There is a very real threat that this is going to spill over into violence in the summer of 1914 and so to suggest to people in Britain that the conflict that's about to occur will come from Europe rather than from Ireland most people would have been very very shocked to hear that.

But while domestic tensions were rising in Britain, new tensions were coming to the fore in Europe. Germany was the new kid on the block with big ambitions. After defeating France in the Franco-Prussian war of 1870, the most powerful German state Prussia allied with smaller Germanic states to create a united Germany, but this new nation wanted an empire of its own.

Britain really initially admired this new nation, Britain really actually thought as a friend but imperial Germany soon began to threaten Britain's sense of supremacy. Its determination to up its industrial output, up its military strength, and most crucially for Britain build a rival fleet of warships.

German ships manoeuvre in the cold waters of the north sea.

This new German navy was a threat to Britain's naval dominance, the glue that held the empire together, and something for which Britain could not stand. That rivalry then turned into an arms race as each nation tried to outproduce the other with ever greater feats of technology. This culminated in the production of Dreadnought battleships which were seen as the nuclear weapons of their day.

That factor means Britain's now started to see Germany as a threat, by the time you get to say 1907 Europe's really split into two opposing camps.

Germany had disturbed the delicate balance of power in Europe. France, fearing this new empire on their doorstep, allied with Russia in the east. An unlikely friendship for two of Europe's most ideologically opposed nations. That then left Germany feeling surrounded and pushed them to form an alliance with the Austro-Hungarian Empire and to a lesser extent Italy. Finally, Britain and its empire, afraid of German domination on the continent, drifted closer to France and Russia, though without going as far as forming an alliance.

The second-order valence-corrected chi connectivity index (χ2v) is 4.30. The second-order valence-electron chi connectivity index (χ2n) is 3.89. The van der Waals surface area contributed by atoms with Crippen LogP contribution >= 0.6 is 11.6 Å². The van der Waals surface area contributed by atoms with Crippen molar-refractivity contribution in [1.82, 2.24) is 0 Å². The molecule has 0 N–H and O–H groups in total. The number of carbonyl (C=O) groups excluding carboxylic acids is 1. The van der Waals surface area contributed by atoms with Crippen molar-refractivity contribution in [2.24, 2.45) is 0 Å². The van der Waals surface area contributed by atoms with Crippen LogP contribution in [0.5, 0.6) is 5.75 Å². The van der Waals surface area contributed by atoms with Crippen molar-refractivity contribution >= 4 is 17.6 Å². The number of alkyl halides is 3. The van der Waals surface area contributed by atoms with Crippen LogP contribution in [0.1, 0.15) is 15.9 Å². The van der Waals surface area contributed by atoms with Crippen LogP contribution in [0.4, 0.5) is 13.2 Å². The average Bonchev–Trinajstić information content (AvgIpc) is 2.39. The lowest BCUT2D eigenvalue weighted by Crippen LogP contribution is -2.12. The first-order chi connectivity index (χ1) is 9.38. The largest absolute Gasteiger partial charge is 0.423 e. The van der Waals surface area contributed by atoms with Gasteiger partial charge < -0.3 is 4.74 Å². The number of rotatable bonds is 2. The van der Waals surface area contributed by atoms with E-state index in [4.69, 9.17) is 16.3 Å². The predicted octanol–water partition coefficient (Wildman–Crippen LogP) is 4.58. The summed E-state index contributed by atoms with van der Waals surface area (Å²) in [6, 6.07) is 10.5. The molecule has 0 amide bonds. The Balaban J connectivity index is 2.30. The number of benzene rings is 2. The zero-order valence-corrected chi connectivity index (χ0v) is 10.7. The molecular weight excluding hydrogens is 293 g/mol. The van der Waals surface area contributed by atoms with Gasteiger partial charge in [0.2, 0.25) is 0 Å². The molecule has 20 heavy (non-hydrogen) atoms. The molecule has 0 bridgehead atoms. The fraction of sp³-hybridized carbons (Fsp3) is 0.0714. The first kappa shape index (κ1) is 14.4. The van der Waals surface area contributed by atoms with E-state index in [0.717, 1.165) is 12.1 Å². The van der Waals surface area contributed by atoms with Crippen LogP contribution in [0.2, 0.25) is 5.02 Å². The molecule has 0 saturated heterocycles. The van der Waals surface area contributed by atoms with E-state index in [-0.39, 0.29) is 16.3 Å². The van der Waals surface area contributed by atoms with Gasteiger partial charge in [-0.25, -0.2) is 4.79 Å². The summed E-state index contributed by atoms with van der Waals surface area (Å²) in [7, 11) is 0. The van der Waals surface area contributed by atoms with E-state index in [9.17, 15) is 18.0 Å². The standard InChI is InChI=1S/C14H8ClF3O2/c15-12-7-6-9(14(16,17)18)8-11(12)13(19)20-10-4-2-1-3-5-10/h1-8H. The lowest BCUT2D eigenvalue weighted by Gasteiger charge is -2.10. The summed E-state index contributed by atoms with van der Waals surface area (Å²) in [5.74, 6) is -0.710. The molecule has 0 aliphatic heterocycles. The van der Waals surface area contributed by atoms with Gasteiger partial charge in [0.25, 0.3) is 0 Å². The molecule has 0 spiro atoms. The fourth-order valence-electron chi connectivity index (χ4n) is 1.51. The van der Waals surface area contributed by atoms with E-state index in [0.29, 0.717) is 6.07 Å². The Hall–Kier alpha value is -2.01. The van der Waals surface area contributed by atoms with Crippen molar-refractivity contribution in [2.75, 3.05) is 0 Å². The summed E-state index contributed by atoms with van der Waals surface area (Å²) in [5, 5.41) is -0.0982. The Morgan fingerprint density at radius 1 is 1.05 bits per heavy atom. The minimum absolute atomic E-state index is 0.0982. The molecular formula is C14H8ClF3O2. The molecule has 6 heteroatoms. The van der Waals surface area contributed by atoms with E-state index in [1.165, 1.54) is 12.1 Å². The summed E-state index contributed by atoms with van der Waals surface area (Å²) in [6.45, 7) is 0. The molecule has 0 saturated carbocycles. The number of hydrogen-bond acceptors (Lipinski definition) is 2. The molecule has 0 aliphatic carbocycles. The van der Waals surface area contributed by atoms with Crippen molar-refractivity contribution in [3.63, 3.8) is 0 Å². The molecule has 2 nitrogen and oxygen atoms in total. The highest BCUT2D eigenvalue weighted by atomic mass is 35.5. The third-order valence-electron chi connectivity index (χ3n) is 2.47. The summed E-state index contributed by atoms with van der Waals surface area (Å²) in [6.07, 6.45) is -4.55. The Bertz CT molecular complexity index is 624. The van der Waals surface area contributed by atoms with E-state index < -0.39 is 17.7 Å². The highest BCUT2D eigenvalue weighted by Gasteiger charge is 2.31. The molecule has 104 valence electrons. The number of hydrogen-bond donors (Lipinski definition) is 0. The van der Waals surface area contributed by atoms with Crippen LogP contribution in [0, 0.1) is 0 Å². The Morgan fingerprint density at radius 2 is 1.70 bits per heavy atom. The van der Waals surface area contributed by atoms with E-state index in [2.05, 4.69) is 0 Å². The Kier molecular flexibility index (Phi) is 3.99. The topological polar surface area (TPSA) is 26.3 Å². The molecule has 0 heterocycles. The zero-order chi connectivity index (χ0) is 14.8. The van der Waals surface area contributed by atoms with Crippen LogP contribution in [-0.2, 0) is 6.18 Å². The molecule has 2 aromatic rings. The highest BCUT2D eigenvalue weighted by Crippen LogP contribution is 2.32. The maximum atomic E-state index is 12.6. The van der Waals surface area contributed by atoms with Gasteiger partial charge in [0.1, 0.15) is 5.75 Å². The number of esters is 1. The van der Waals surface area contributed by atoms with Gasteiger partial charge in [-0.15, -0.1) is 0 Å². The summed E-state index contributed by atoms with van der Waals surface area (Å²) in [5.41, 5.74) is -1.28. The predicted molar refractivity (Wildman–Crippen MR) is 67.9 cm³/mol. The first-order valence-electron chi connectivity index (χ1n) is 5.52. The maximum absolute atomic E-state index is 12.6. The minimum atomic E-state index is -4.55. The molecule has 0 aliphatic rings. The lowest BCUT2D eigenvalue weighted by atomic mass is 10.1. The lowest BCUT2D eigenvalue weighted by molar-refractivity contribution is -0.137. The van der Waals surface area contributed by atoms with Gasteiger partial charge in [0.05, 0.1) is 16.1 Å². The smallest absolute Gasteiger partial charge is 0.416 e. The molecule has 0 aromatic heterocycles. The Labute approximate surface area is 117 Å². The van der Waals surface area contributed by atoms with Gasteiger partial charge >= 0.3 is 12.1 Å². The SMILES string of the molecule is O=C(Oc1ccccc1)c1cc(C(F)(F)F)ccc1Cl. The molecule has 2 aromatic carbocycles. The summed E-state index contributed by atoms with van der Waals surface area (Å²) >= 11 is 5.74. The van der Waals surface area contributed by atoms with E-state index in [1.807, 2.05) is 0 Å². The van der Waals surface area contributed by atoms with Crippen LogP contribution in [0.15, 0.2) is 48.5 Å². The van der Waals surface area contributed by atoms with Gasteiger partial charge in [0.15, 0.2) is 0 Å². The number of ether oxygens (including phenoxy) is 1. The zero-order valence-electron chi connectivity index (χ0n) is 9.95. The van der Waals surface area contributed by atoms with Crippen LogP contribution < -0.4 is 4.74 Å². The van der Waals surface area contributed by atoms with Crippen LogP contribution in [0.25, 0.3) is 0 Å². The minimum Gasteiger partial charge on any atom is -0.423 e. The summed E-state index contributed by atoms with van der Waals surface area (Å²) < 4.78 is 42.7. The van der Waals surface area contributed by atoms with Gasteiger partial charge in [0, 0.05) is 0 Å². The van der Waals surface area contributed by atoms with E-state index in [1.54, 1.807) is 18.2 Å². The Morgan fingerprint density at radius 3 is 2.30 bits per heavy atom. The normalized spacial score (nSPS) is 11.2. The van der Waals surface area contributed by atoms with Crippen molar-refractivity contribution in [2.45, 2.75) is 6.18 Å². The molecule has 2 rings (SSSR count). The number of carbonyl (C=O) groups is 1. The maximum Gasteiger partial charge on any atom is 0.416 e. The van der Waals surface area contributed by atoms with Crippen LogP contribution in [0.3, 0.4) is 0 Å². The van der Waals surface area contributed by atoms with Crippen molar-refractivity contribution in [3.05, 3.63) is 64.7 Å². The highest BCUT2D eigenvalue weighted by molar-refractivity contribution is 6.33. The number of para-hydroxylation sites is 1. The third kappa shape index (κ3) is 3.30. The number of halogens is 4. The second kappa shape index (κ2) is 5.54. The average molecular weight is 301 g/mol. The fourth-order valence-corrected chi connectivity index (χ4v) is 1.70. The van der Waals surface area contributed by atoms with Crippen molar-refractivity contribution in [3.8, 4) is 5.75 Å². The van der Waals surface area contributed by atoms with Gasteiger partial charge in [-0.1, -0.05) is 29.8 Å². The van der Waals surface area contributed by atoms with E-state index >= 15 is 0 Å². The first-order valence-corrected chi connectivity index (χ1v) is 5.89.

You've got Germany Austria-Hungary and Italy and you've got France Russia and to some extent Britain. There's still no immediate reason for war between the two, it would take a crisis to turn tensions into an armed conflict.

And that crisis came in the summer of 1914. The Balkans in Southeast Europe had been a hotbed of unrest for some time, with two wars in the preceding three years. Those wars had made Austria-Hungary's neighbour Serbia much larger, prompting tensions between the two nations to rise even further. When Archduke Franz Ferdinand was assassinated in June by a Serbian-backed terrorist, Austria-Hungary felt it had no choice but to assert its dominance.

Austria-Hungary sets out to punish Serbia it wants to quash support for Serbian nationalism. It's encouraged by its ally Germany. So after Serbia failed to meet the terms of a very draconian ultimatum Austria-Hungary declares war on Serbia and this act of war this stirs up these old tensions and anxieties right across the continent because it draws in supporters and allies on both sides.

When Austria-Hungary declared war on Serbia Russia came in to back the Serbs in defence of a fellow Slavic nation. When Germany, in support of its ally, then declared war on Russia that brought France into the war on Russia's side. Italy however did not join the war, as its alliance with Germany and Austria-Hungary was a defensive pact. In a matter of weeks then Europe's largest powers were primed for war, but Britain was still in two minds over whether it should be involved.